Also Lashkar, Laskar.
A sailor or militiaman from the Indian Subcontinent or other countries east of the Cape of Good Hope, employed on European ships from the 16th century until the beginning of the 20th century.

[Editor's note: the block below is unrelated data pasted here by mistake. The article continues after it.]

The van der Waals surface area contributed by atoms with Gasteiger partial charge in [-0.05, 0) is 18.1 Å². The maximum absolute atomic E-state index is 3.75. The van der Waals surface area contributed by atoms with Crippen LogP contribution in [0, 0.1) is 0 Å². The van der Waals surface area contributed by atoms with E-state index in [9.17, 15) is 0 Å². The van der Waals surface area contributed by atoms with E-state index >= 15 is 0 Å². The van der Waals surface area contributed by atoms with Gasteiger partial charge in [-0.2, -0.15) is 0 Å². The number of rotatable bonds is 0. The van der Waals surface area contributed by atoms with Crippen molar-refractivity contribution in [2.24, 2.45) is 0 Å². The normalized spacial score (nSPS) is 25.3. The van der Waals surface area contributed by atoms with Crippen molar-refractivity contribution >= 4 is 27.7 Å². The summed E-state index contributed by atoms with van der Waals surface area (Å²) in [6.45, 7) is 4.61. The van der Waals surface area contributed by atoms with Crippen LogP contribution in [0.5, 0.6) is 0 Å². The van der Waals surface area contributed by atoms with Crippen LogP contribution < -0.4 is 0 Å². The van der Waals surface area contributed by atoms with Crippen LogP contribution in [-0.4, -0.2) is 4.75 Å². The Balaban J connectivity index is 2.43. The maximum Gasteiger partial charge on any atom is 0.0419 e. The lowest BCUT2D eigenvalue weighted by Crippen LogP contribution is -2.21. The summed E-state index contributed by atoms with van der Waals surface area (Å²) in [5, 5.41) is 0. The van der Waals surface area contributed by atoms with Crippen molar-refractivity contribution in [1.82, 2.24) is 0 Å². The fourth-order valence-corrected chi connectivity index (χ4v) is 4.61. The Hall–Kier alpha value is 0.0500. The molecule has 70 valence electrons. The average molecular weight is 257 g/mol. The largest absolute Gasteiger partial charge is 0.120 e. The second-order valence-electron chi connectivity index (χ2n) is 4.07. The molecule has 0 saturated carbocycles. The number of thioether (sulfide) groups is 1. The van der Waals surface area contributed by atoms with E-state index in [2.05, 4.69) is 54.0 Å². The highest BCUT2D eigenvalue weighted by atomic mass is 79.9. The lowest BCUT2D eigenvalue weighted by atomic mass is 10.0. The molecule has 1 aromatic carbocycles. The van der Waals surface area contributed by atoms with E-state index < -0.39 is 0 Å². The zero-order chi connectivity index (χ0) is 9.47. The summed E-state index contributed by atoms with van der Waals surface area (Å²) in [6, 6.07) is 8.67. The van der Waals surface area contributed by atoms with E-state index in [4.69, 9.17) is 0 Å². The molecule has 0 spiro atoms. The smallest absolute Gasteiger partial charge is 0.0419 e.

The word comes from the Persian language, meaning military camp or army, and the Arabic word for a guard or soldier. The Portuguese adapted this term to lascarim, meaning an Asian militiaman or seaman. Lascars served on British ships under ‘lascar’ agreements. These agreements allowed shipowners more control than was the case in ordinary articles of agreement. The sailors could be transferred from one ship to another and retained in service for up to three years at one time. The name lascar was also used to refer to Indian servants, typically engaged by British military officers.